Now it's tough to imagine this Detroit roster without Raymond on it, and he'll be a staple for the franchise whether or not he wins the Calder Trophy.

Moritz Seider

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    Raymond is one of two dynamic rookies who have locked in important roles and roster spots for the Red Wings. The other is defenseman Moritz Seider, and the pair have inspired a feeling that has been missing in Hockeytown for quite some time: hope.

    Some were surprised when general manager Steve Yzerman snagged the blueliner with the sixth overall selection in the 2019 draft, but Seider has proved to be a steal at that spot with his play to this point. Standing 6'4" and weighing more than 200 pounds as a 20-year-old, he's got the looks of a cornerstone defenseman for Detroit.

    He's not cut from the same cloth as a Scott Stevens or Chris Pronger, but Seider has the kind of physicality that will wear down opponents in a playoff series. We could be looking at the next Victor Hedman here. A postseason run likely won't be happening this season, but the emergence of Seider and Raymond has the Red Wings looking like a team on the rise.

    Not only has the German become a physical force on the blue line, but his offensive game has also been better than advertised. He's been a part of the Red Wings' power play all year and could finish the campaign with more than 50 points.

    That would be a remarkable pace for a rookie defender on a rebuilding team. Barring a rapid decline in play and production, Seider will almost certainly be a Calder Trophy finalist.

Tanner Jeannot

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    If the Calder Trophy were given to the rookie with the most winding road to the NHL, Tanner Jeannot would be running away with the award.

    Undrafted after a four-year career with the WHL's Moose Jaw Warriors, he was signed to a two-year deal with the Nashville Predators in July. That came after he spent time in both the ECHL and the AHL over the past five seasons, including a 13-game stint with the Chicago Wolves a year ago.

    He established himself as a dependable forward for the Preds toward the end of the 2020-21 campaign, which lead to him making his NHL playoff debut and the aforementioned contract. Good luck finding him on any preseason Calder Trophy favorites list, but Jeannot has continued to make the most of his opportunities in Nashville.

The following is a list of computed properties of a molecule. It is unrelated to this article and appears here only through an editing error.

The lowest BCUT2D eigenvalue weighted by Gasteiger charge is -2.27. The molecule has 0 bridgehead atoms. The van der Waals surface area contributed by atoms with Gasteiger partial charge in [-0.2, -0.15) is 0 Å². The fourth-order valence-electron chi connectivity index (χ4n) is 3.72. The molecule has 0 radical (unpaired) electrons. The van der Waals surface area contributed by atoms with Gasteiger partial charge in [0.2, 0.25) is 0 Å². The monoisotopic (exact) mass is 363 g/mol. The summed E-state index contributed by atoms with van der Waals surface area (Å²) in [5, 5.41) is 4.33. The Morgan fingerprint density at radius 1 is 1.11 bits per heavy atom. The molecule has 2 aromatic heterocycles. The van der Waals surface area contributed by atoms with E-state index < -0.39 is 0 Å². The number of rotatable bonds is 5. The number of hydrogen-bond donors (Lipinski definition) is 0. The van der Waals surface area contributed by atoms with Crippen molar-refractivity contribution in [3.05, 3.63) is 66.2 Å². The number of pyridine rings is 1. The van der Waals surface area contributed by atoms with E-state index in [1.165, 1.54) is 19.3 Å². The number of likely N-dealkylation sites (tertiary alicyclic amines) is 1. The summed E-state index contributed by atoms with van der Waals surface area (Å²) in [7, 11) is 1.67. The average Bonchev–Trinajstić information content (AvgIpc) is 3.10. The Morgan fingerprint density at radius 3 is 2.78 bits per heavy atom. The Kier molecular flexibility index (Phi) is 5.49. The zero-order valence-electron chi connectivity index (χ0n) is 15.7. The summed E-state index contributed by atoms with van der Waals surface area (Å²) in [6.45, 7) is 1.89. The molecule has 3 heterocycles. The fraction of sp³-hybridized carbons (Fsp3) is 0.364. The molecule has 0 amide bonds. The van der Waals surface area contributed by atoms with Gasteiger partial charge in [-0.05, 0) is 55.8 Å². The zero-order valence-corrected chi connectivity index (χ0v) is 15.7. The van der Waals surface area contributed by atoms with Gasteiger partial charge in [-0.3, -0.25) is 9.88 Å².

The 6'2" wing will likely find the back of the net at least 20 times and could end up with 25 or more if he goes on any kind of noteworthy heater. Nashville was supposed to be a team on the downslide this year, but with a handful of veterans rediscovering their scoring touches and Jeannot shooting out the lights, the Predators are firmly entrenched in playoff position.

Michael Bunting

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    Here's another unforeseen forward possibly nudging his way into the Calder Trophy discussion despite having virtually no noteworthy pedigree to speak of. Michael Bunting has a fantastic story too, a rare Group VI free agent who had played at least three pro seasons but fewer than 80 NHL games prior to turning 25.

    He decided to walk away from the Arizona Coyotes this past summer, choosing to sign with his hometown Toronto Maple Leafs on the cheap. At the time, general manager Kyle Dubas said that the move "all comes down to value," according to Luke Fox of Sportsnet.

    Bunting has provided that in spades for a Maple Leafs team that badly needs production from forwards who aren't a part of their tremendously expensive core-four group. He's clicked wonderfully on the team's top six, playing an aggressive style despite his relatively small stature (5'11", 197 pounds).

    Like Jeannot with the Predators, Bunting has taken every opportunity he's earned in Toronto and crushed it. He's still on the outside looking in when it comes to the Calder Trophy, but hat trick games on the road like the one he recently had against the Red Wings will put him on a lot more radars as a contender.

Dawson Mercer